Note: Spoilers for the February 5, 2018 episode of ‘This Is Us’ are ahead.
Like most This Is Us fans, I cry (multiple times) during every episode. But last night’s episode that aired after the Super Bowl … well, that had me straight-up ugly crying.
After nearly two seasons, viewers finally learned the cause of death for Jack: a heart attack, brought on by smoke inhalation. After that infamous Crock-Pot ignites a fire that spreads throughout the house, Jack heroically ushers Rebecca, Randall, and Kate outside to safety, but runs back in to save Kate’s dog and family mementos. But his act, as courageous and heartwarming as it was, turns out to be fatal when he later goes into cardiac arrest at the hospital.
It stung not only to watch the final moments of such a beloved character play out on screen, but to witness the beginning stages of grief rip through the Pearson family. And yet, midway through the episode as I reached for another tissue, I realized my ugly crying was about more than the loss of Jack — it was for my own loss, as well.
Just like Kevin, Kate and Randall, I lost my father unexpectedly from a heart attack. I was only 14 years old.
And so, as the “Big Three” wept onscreen, my tears came flooding back in a big way, too.
The circumstances were different, of course, but the show’s fictional tale rings true for me on many levels. For Jack, it was smoke from a fire. For my own dad, it was smoke from cigarettes. Despite being a smoker, regular check-ups did not detect my father’s heart disease.
On February 28, 1995, my mother returned home from work to find my father lifeless. The 911 dispatcher instructed her on how to perform CPR, but she was too late. Just minutes too late actually, as our neighbor heard him cough about 15 minutes earlier and a recorded football game indicated an exact time.
My father died of a silent heart attack at 46 years old, but there is nothing silent about this kind of loss. As Randall describes during an impromptu “eulogy” for his daughter’s lizard Mr. Giggles, sudden loss is sharp, painful, and very loud in one’s head.
Each week, viewers watch the Pearson family struggle with milestones and everyday life, knowing that Jack is not there. And I can’t tell you how deeply I get that. For me, there would be no father-daughter wedding dance and no seeing my father embrace his grandchild. And the same can be said for Kate, Kevin, and Randall.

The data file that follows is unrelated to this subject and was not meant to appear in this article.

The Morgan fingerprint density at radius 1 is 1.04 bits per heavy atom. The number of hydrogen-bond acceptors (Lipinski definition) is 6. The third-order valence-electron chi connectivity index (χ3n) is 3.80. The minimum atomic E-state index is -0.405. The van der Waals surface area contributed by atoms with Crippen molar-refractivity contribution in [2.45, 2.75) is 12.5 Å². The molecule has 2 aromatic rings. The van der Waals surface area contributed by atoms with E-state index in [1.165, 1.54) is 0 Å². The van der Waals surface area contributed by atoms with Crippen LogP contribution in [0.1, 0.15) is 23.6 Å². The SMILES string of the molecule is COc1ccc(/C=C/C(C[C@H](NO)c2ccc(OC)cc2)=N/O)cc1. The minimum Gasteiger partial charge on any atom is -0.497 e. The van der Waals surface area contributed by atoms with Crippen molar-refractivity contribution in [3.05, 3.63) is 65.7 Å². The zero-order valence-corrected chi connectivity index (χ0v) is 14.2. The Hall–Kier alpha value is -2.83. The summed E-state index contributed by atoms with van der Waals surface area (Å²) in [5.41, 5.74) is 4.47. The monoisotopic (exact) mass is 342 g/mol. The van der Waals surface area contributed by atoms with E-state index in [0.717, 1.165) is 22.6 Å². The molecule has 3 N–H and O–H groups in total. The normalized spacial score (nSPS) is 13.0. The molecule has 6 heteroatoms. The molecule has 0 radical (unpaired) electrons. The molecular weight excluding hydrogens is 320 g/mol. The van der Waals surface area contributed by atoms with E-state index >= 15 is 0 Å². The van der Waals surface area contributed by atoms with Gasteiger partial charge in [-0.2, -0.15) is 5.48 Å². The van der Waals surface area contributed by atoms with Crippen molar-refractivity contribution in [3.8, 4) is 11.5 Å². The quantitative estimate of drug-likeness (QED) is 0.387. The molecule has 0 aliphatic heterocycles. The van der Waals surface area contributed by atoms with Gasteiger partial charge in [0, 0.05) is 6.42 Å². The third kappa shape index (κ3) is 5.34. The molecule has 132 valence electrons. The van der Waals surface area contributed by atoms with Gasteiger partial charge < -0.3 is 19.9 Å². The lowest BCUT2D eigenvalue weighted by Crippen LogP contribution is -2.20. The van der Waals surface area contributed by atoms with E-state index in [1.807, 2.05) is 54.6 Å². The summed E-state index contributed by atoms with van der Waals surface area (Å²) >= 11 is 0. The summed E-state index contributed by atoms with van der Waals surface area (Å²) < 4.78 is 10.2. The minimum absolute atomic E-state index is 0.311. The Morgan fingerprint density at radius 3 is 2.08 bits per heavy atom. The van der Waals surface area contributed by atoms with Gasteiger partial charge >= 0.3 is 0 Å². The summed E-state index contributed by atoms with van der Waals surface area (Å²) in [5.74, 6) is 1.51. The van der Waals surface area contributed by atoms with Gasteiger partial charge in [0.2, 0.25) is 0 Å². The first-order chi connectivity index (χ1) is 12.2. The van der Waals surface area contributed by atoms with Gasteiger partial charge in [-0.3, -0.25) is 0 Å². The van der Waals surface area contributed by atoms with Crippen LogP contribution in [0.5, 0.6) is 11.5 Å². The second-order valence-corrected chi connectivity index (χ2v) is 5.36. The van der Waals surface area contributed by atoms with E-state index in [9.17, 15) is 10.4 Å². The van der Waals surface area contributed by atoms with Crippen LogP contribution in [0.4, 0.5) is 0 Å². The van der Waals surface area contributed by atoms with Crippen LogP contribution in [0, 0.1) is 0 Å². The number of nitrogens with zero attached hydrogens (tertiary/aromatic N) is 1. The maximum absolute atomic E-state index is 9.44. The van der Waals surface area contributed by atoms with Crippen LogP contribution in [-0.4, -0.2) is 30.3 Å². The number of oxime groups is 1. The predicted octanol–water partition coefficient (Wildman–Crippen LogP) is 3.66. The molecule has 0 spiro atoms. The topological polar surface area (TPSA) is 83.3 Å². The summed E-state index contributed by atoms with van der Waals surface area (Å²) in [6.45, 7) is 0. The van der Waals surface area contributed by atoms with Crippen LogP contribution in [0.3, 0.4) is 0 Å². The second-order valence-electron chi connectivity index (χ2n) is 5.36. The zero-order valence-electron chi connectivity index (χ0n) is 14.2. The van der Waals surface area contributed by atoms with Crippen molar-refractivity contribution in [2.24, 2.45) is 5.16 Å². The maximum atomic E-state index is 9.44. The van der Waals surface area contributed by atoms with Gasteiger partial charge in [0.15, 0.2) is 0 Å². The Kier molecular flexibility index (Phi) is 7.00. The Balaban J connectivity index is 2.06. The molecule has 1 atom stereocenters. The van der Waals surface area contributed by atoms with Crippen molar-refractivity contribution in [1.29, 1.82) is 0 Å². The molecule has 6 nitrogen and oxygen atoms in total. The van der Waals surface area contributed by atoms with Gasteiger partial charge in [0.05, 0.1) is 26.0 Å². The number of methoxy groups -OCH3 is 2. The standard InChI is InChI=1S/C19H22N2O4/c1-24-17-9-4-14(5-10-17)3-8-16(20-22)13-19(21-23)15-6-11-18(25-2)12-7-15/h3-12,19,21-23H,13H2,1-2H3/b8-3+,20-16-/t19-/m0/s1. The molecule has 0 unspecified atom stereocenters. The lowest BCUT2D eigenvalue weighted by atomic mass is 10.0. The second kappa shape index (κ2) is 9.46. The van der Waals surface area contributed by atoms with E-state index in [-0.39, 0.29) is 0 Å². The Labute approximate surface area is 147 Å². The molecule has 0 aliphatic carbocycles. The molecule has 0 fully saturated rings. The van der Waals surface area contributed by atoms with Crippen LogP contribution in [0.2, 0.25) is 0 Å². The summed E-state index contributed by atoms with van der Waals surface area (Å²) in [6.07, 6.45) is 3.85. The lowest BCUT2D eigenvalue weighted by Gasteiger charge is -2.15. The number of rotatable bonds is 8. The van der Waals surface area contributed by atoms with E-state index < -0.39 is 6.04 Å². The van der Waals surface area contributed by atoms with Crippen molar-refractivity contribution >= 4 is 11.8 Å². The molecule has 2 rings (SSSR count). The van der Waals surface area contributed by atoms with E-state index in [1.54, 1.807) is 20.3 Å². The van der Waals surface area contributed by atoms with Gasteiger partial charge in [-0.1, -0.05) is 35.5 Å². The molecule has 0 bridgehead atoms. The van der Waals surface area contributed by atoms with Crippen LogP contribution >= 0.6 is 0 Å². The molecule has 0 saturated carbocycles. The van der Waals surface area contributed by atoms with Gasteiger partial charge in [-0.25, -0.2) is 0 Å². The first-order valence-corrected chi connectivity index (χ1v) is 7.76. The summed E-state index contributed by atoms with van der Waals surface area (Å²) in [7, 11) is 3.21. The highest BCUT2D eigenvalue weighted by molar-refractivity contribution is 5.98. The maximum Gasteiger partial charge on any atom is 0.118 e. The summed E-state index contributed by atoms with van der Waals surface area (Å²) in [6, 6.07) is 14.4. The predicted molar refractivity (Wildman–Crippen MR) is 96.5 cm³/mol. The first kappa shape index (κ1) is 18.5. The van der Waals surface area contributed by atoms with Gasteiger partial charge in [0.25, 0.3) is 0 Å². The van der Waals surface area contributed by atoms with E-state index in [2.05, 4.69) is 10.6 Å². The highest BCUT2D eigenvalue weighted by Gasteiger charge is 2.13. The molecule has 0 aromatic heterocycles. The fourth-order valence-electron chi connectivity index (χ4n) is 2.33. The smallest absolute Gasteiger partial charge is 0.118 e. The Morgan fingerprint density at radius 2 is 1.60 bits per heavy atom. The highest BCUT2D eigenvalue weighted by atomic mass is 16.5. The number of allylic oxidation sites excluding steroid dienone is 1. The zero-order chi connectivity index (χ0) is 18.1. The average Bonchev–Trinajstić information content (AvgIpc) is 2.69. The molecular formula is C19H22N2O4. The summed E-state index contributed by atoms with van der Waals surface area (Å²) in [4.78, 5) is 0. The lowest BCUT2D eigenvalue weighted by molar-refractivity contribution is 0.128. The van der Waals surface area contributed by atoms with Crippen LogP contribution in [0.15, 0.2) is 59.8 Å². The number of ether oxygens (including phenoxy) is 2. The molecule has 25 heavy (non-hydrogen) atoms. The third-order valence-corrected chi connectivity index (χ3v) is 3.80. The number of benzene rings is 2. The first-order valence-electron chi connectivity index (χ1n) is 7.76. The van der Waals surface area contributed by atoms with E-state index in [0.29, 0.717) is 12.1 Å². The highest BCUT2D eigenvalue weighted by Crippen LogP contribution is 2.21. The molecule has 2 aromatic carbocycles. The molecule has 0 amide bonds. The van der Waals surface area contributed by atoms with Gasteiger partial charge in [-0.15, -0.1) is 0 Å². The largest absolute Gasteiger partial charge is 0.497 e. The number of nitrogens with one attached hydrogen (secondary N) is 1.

They say there are five stages of grief: denial, anger, bargaining, depression, and acceptance. But This Is Us reminds us that acceptance doesn’t mean that grief disappears — and that’s OK. The struggle remains real, though I believe it gets easier.
Wiping away my tears last night, I felt a deep connection to the characters. Not only because I understand how a parent’s death affects your life forever, but also because I finally saw the meaning of the show’s title in a whole new light. This Is Us is not just one family’s journey; it’s about how all of our journeys — all of our stories — are connected. And how each circumstance shapes us, for better or worse.
Of all the show’s characters, I find myself connecting to Kate the most. When she started to lose it over the VCR eating the tape of her dad, I couldn’t help but think of one of my most recent dad-related meltdowns. I wear a ring that belonged to my father and one evening, I chipped its star sapphire. I bawled on the floor while searching for the missing piece. Luckily, my husband — who had probably never seen me cry like that — found it and brought it to a jeweler, who was able to restore it. He came to the rescue, just like Toby did with the videotape.
As This Is Us shows us week after week, the loss of a parent can have lasting and profound effects on a person’s life in a myriad of ways. I can admit that even after all these years, I still have an irrational fear of pending loss. I’m so in love with my husband — just like Jack and Rebecca, and just like my own parents — that I live in constant fear of something happening to him. Still, signs from above, like the laughs Jack sends Rebecca each year, do help. For me, they include seeing my dad’s police badge number on the clock or hearing his favorite song. We all have our things.
And just as grief impacts everyone differently, I could relate to the sentiment and sadness each character felt. Randall proclaimed that he wanted to be half the dad his father was; I hope the same for myself as a mother. Meanwhile, Kevin yearns to make his father proud and I’ve been there, too. For nearly a decade, I worked for the American Heart Association in honor of my father, and it wasn’t just a job to me. I needed to impact life-saving research and cardiovascular disease awareness. My father’s life — or rather, the loss of it — would not be in vain, and I was determined to make a difference for him. And I can’t wait to see what Kevin decides to do in honor of his father.
Sure, some may say This Is Us is only television, but this show means something. And maybe that something is the knowing that we’re not alone.